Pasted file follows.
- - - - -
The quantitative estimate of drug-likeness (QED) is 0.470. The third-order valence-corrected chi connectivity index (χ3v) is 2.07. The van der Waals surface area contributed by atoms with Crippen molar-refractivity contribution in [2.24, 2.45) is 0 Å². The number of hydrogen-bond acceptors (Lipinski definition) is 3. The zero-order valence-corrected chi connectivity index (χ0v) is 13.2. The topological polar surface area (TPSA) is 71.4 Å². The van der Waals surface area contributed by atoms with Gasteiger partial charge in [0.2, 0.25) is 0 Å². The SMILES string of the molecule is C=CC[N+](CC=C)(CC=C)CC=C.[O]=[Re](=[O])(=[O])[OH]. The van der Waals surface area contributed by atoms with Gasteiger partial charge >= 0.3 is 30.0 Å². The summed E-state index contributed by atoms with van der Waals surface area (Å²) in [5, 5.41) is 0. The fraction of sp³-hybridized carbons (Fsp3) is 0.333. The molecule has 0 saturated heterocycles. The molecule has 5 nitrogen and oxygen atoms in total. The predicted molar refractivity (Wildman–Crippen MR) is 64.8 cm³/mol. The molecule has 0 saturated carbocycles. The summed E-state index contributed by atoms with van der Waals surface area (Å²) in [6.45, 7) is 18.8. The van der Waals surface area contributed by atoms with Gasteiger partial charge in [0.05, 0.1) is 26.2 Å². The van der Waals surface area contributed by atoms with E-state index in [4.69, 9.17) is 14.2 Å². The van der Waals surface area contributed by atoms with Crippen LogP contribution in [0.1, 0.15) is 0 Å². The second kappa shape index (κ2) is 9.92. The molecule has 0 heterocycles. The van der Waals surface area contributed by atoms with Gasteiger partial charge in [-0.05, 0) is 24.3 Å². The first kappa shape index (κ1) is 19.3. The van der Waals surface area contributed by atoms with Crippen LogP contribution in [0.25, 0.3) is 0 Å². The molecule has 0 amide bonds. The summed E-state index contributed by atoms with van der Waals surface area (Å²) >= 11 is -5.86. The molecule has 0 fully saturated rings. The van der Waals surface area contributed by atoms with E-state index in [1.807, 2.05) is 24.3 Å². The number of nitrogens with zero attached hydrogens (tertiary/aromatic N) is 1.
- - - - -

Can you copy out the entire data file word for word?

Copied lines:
The quantitative estimate of drug-likeness (QED) is 0.470. The third-order valence-corrected chi connectivity index (χ3v) is 2.07. The van der Waals surface area contributed by atoms with Crippen molar-refractivity contribution in [2.24, 2.45) is 0 Å². The number of hydrogen-bond acceptors (Lipinski definition) is 3. The zero-order valence-corrected chi connectivity index (χ0v) is 13.2. The topological polar surface area (TPSA) is 71.4 Å². The van der Waals surface area contributed by atoms with Gasteiger partial charge in [0.2, 0.25) is 0 Å². The SMILES string of the molecule is C=CC[N+](CC=C)(CC=C)CC=C.[O]=[Re](=[O])(=[O])[OH]. The van der Waals surface area contributed by atoms with Gasteiger partial charge >= 0.3 is 30.0 Å². The summed E-state index contributed by atoms with van der Waals surface area (Å²) in [5, 5.41) is 0. The fraction of sp³-hybridized carbons (Fsp3) is 0.333. The molecule has 0 saturated heterocycles. The molecule has 5 nitrogen and oxygen atoms in total. The predicted molar refractivity (Wildman–Crippen MR) is 64.8 cm³/mol. The molecule has 0 saturated carbocycles. The summed E-state index contributed by atoms with van der Waals surface area (Å²) in [6.45, 7) is 18.8. The van der Waals surface area contributed by atoms with Gasteiger partial charge in [0.05, 0.1) is 26.2 Å². The van der Waals surface area contributed by atoms with E-state index in [4.69, 9.17) is 14.2 Å². The van der Waals surface area contributed by atoms with Crippen LogP contribution in [0.1, 0.15) is 0 Å². The second kappa shape index (κ2) is 9.92. The molecule has 0 heterocycles. The van der Waals surface area contributed by atoms with Gasteiger partial charge in [-0.05, 0) is 24.3 Å². The first kappa shape index (κ1) is 19.3. The van der Waals surface area contributed by atoms with Crippen LogP contribution in [0.25, 0.3) is 0 Å². The molecule has 0 amide bonds. The summed E-state index contributed by atoms with van der Waals surface area (Å²) >= 11 is -5.86. The molecule has 0 fully saturated rings. The van der Waals surface area contributed by atoms with E-state index in [1.807, 2.05) is 24.3 Å². The number of nitrogens with zero attached hydrogens (tertiary/aromatic N) is 1.